Inset in Fig. 1 is used to emphasize the fact that the value of saturation magnetization [M.sub.s] is depending on the composition of the alloy only and thus cannot be affected by different process of magnetization.

A special attention was focused on the study of the stability of soft magnetic characteristics of LF-annealed samples at elevated temperatures. Fig. 2 shows the temperature evolution of the coercive field in temperature range from 293 K to 700 K for partially crystallized nanocrystalline samples annealed for 1 h at temperature 773 K. Values of coercive field [H.sub.c] in the case of the sample annealed in the presence of external field are markedly lower in comparison with the sample anneled in zero field and stay fairly stable in the whole measured range. Difference in the values measured at room influence of long-lasting measurements at elevated temperature taking some hours to complete on the sample with uncomplished crystallization. Such a behaviour is in good agreement with long-lasting measurements of Kulik's group (Kulik et al., 2002).



We have shown that the field annealing is very powerful tool to improve the soft magnetic properties of HITPERM. The coercive field value obtained after longitudinal field annealing below 10 [Am.sup.-1] is already close enough to coercivities of magnetically softest materials. This in combination with unique magnetic stability at elevated temperatures and possibility to tailor its characteristics by controlled inducing of anisotropy favourizes nanocrystalline HITPERM as a material with good applicability. Obtained results are in good agreement with the theory of directional order mechanism.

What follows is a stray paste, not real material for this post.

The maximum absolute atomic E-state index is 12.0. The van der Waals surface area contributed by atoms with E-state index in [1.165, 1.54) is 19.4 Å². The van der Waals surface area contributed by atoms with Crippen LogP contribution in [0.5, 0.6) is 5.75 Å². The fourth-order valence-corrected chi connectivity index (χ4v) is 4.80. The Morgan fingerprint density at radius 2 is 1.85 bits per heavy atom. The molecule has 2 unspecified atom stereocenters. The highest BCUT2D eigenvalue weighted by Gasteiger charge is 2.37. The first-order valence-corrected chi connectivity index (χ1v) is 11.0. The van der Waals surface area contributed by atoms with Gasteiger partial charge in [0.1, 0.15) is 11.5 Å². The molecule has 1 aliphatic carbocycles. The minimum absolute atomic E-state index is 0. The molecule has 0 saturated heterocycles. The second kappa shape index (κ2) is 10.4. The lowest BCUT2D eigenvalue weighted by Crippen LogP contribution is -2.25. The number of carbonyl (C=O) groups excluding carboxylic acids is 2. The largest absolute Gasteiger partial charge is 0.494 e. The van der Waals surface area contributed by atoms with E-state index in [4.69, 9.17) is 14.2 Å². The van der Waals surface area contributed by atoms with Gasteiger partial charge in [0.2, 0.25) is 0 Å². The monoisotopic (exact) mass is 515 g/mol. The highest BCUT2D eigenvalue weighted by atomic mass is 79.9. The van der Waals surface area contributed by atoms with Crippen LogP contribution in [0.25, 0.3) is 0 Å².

Observed shift in room-temperature coercivity before and after the heat-treatment at elevated temperature is in consensus with recent studies. The annealing temperature should be increased to accomplish the first crystallization step and thus avoid change in microstructure and stabilize magnetic properties of the material.


Chikazumi, S. (1964). Physics of Magnetism, Chapter 12: Directional Order, John Wiley & Sons, ISBN 0471155357, New York, pp. 577-619

Kulik, T.; Wlazlowska, A.; Ferenc, J. & Latuch, J. (2002). Magnetically Soft Nanomaterials for High-Temperature Applications. IEEE Transactions on Magnetics Vol. 38, No. 5 (2002) pp. 3075-3077, ISSN 0018-9464